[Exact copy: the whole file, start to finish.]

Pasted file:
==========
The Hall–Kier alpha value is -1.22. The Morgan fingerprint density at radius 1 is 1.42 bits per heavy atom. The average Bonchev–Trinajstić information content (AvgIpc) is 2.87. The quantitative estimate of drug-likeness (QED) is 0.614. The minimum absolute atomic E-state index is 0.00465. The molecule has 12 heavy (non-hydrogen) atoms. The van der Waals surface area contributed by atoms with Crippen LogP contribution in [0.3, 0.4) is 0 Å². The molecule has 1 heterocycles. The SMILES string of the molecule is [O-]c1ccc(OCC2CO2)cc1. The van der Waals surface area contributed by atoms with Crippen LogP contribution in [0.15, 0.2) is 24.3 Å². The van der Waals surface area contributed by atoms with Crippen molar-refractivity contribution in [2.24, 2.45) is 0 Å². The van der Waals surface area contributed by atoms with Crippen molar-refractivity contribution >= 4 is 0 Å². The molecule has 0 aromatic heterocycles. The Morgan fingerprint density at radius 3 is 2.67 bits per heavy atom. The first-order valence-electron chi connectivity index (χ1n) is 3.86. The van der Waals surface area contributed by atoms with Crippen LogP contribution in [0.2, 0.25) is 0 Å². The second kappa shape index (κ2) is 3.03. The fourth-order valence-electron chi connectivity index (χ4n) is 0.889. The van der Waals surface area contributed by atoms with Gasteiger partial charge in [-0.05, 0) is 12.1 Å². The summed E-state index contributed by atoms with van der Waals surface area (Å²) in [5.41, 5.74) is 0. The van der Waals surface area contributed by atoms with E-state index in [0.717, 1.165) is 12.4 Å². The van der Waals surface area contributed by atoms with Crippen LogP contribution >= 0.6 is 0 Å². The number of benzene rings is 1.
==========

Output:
The Hall–Kier alpha value is -1.22. The Morgan fingerprint density at radius 1 is 1.42 bits per heavy atom. The average Bonchev–Trinajstić information content (AvgIpc) is 2.87. The quantitative estimate of drug-likeness (QED) is 0.614. The minimum absolute atomic E-state index is 0.00465. The molecule has 12 heavy (non-hydrogen) atoms. The van der Waals surface area contributed by atoms with Crippen LogP contribution in [0.3, 0.4) is 0 Å². The molecule has 1 heterocycles. The SMILES string of the molecule is [O-]c1ccc(OCC2CO2)cc1. The van der Waals surface area contributed by atoms with Crippen LogP contribution in [0.15, 0.2) is 24.3 Å². The van der Waals surface area contributed by atoms with Crippen molar-refractivity contribution in [2.24, 2.45) is 0 Å². The van der Waals surface area contributed by atoms with Crippen molar-refractivity contribution >= 4 is 0 Å². The molecule has 0 aromatic heterocycles. The Morgan fingerprint density at radius 3 is 2.67 bits per heavy atom. The first-order valence-electron chi connectivity index (χ1n) is 3.86. The van der Waals surface area contributed by atoms with Crippen LogP contribution in [0.2, 0.25) is 0 Å². The second kappa shape index (κ2) is 3.03. The fourth-order valence-electron chi connectivity index (χ4n) is 0.889. The van der Waals surface area contributed by atoms with Gasteiger partial charge in [-0.05, 0) is 12.1 Å². The summed E-state index contributed by atoms with van der Waals surface area (Å²) in [5.41, 5.74) is 0. The van der Waals surface area contributed by atoms with E-state index in [0.717, 1.165) is 12.4 Å². The van der Waals surface area contributed by atoms with Crippen LogP contribution >= 0.6 is 0 Å². The number of benzene rings is 1.